Any help will be greatly appreciated, but please don't advise going to see a doctor, I don't see how this could be a medical condition specific to my home desktop computer, unless this is a very specific psychosomatic problem.


Ralph Aichinger said...

Maybe it is related to font rendering (especially subpixel rendering)? Have you tried different settings for fonts?

mju said...

Just a datapoint. I noticed my eyes start to hurt a bit if the screen I am looking at is too bright or the contrast is too high. I tend to lower the contrast of screens I am using.

- (Someone who just saw this post on Planet Debian.)

Anonymous said...

"Is that a software thing ? Is there something wrong for me in the versions of Debian dating from August 2014 and after ?"

Yes! systemd! :)

Anonymous said...

Did you try to change the light bulbs? Try LED or fluorescent lamp. Maybe there is some frequency interference. Also HDMI can affect wifi signals, so maybe the reverse is also possible.

Anonymous said...

I'm with Anonymous - check/change your lighting...
If using LED - look for LEDs with a higher CRI
If using dimmed lights - check how they are dimmed - could be a "sync" issue.
Balance screen and ambient lighting.

Unknown said...

Here's a reason to see an optometrist:
If there was even a slight change in viewing distance, angle, or other conditions around the same time as your initial motherboard/graphics switch, that could be the difference between your eyes focusing comfortably or not.

As for experimentation, if you can get someone to help you out, you could start running blind trials, after some sufficient cool-down interval between tests. Placebo effects could be quite strong here.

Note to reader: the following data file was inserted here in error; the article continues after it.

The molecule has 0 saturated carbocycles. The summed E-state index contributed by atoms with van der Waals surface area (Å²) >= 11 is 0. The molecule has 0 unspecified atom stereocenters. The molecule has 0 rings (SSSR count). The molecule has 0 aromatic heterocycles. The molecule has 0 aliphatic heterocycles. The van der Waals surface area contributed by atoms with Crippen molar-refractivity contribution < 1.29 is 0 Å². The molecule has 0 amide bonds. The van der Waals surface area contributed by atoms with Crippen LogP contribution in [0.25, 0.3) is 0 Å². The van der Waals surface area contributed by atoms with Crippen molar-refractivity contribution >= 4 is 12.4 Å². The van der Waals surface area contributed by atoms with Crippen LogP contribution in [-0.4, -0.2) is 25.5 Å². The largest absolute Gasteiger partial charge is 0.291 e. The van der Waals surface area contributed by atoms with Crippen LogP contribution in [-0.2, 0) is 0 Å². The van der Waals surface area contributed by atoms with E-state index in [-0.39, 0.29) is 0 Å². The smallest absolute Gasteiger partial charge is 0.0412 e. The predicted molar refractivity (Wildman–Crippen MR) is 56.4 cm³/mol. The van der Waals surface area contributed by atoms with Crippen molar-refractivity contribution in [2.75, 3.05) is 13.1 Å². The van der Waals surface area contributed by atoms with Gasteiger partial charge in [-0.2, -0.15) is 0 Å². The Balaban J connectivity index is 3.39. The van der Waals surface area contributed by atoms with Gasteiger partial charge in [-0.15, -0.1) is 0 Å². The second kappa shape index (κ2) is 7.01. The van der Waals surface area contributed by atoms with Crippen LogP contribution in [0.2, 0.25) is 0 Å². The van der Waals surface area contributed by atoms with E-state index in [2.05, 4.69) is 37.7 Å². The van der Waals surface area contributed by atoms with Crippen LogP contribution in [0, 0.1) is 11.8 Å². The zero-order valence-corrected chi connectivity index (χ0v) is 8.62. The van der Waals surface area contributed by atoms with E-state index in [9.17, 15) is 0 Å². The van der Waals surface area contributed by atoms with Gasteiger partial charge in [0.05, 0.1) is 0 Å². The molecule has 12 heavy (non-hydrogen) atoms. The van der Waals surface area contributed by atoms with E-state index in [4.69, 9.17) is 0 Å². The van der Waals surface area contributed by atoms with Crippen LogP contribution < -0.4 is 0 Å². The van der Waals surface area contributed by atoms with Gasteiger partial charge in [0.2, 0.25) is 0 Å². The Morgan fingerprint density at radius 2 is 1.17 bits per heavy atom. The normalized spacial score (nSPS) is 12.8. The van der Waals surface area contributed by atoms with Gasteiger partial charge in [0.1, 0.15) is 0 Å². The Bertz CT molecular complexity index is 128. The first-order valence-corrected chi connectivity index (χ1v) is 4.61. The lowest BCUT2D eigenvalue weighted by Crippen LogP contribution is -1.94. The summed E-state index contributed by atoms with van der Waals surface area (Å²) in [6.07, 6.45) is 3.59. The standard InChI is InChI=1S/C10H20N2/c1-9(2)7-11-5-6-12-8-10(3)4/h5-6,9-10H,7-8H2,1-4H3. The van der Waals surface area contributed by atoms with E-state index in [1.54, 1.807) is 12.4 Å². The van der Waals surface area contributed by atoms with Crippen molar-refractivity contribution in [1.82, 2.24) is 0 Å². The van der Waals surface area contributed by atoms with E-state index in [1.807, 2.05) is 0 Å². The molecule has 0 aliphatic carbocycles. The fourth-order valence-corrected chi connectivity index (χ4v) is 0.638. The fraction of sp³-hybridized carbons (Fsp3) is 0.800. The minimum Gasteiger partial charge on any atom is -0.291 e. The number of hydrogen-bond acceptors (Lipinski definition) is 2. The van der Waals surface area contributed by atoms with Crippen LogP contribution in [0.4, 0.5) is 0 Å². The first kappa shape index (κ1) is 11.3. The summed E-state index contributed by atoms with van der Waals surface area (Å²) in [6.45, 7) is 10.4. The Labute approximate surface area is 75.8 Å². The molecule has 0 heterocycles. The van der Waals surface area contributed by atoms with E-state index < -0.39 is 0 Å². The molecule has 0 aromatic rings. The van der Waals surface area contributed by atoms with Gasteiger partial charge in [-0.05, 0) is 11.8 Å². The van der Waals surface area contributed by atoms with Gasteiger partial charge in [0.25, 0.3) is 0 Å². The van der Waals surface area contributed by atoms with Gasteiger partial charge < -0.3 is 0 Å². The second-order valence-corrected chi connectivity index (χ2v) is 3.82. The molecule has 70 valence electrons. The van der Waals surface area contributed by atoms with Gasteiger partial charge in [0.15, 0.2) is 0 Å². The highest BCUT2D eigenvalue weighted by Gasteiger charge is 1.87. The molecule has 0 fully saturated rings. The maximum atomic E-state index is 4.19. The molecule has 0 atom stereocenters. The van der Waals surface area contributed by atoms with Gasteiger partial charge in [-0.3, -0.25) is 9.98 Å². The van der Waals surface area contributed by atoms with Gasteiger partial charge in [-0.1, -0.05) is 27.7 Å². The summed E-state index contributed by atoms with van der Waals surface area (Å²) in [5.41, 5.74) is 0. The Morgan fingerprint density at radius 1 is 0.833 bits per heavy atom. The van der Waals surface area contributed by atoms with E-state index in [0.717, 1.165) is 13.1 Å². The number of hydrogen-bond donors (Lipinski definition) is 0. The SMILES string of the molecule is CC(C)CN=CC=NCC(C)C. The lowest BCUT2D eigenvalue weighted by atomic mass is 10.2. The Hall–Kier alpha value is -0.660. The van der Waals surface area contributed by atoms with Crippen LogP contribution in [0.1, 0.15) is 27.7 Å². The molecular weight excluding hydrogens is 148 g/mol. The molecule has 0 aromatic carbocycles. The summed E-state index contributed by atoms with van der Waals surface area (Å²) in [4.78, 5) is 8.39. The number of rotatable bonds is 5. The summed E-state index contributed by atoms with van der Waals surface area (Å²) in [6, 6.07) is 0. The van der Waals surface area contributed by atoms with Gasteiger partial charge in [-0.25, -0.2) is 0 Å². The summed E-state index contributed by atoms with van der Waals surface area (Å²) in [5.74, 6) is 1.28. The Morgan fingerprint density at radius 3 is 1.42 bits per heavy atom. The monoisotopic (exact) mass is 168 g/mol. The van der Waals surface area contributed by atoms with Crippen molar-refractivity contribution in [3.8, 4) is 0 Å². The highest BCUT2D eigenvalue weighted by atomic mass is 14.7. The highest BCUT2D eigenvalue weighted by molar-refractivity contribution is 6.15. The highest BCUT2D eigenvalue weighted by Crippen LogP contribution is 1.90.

Unknown said...

The above about the optometrist said, I would suspect something in the range of brightness, contrast, or subpixel rendering changes being the initial trigger.

Perhaps they've been persistent because the Intel drivers made some change ahead of Nvidia/AMD, whose current versions now match Intel's behavior?

There could also be interactions between vision issues and any of the above - slight differences in display character and rendering could play poorly with vision deficiencyes.

Josh Triplett said...

Did you install or change the set of installed driver packages when you switched graphics? If so, perhaps something changed in font rendering, refresh rate, or some other aspect of driving the display.

Do you have Xorg log files from before the switch? Keep them safe, and try comparing them to new log files with the old graphics card. Anything different?

I've had blurry font rendering give me an instant headache before. Do you encounter eye strain no matter what you look at on the screen, or only if you read text? (Possibly hard to distinguish, given residual effects, but it would really help narrow things down.)

Anonymous said...

I suggest you to try to eliminate various sources of Electro Magnetic emissions for the cause since the procedure should be quite simple to do, although time consuming and tedious.

1. Switch off the display, the computer and, if there are other devices nearby operating in higher frequencies than mains power (50-60 Hz) from where EME could be leaked.

2. Sit down at your computer desk and wait for eye aching. Read a book or alike but no a device on and even connected to mains.

3. Take a break and repeat. If this test (using your computer spot without any possible EM sources on) does not produce eye ache, then proceed to 4..

4. Start switching a device on, or in even smaller steps, connect to mains power but still swhitched off, and repeat from step 2.

Even the first test round should give reasonable results, if you start feeling eye pain at the spot. At least you were able to totally eliminate all nearby computer stuff as source.

Anonymous said...

Even wilder hypothesis:
How much of this is happening between the ears?

It could be that after putting up with this for some time ou became "sensitised" to the issue and now that the cause has gone away (assuming that it has...) you are left with the pain. Kind of a reverse placebo effect (it really does happen).